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Paving the way for safe discharge

A nurse-led ward at Yeovil District Hospital NHS Foundation Trust has supported patients who are ready for discharge but cannot be found community places. Work on the ward is rewarding and eases pressure elsewhere in the trust. The iCare team was recognised in this year’s Nursing Standard Nurse Awards and named runner-up in the Enhancing the Experience of Care category.

A nurse-led ward for patients who are medically fit for discharge but unable to leave hospital because of pressure on community places has reduced the time patients spend in hospital.

Some patients transferred to the ward while waiting for a care home place have improved so much that they have been discharged to their own homes instead, and fewer patients have needed rehabilitation at community hospitals.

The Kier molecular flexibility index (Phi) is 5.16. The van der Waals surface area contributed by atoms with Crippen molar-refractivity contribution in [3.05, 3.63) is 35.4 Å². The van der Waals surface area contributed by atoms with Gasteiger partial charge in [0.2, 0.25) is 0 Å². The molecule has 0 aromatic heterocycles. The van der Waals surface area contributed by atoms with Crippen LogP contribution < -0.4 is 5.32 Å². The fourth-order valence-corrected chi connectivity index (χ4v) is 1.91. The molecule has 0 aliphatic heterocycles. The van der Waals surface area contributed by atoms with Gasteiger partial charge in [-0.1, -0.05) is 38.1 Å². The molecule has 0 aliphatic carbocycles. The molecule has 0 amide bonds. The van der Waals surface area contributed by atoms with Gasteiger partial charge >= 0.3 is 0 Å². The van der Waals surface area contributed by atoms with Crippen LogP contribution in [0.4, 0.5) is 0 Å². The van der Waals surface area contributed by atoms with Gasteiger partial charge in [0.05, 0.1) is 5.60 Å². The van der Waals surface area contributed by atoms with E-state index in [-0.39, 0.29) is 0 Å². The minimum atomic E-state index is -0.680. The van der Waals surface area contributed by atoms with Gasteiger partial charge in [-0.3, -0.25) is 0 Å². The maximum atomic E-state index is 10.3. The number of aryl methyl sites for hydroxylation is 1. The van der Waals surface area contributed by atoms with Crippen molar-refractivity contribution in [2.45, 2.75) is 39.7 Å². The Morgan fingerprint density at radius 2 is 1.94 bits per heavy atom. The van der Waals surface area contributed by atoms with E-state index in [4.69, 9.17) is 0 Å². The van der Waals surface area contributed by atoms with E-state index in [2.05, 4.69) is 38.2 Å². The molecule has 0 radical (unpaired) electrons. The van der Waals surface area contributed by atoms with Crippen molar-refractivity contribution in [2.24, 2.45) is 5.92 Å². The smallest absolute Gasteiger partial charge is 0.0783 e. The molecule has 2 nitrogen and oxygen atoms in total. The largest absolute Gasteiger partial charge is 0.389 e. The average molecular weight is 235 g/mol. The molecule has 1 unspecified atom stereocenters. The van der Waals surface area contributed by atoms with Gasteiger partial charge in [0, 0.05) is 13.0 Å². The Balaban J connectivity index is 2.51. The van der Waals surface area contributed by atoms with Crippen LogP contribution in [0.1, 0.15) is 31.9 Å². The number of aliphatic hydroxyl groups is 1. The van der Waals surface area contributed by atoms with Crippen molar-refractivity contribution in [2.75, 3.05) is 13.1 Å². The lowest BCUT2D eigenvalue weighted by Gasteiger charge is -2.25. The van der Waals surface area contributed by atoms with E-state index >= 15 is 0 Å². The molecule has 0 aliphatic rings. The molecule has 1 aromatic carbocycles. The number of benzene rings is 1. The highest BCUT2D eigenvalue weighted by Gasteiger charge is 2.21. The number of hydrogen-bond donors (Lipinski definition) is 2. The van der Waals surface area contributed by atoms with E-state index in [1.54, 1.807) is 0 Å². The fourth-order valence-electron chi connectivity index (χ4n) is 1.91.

The achievements of the iCare team at Yeovil District Hospital NHS Foundation Trust were recognised by the Nurse Awards 2015 when the team was named runner-up in the Enhancing the Experience of Care Award, sponsored by NHS England.

Associate director of nursing, Maddie Groves, suggested to senior colleagues that they bring all medically fit patients together as one cohort in a nurse-led environment where resources could be focused on rehabilitation and preparation for appropriate discharge.

This was because of the growing number of patients who were fit for discharge but still in hospital because of pressure on places in the community to care for older people.

Associate director of nursing Maddie Groves: ‘The focus is on one shared goal – a return to maximum independence’

Inevitably, medically fit patients on acute wards received less attention from staff than those who were seriously unwell, which delayed and compromised their rehabilitation. In addition, the hospital leadership was pressing for more timely discharges, while nurses were highlighting their increasing workloads.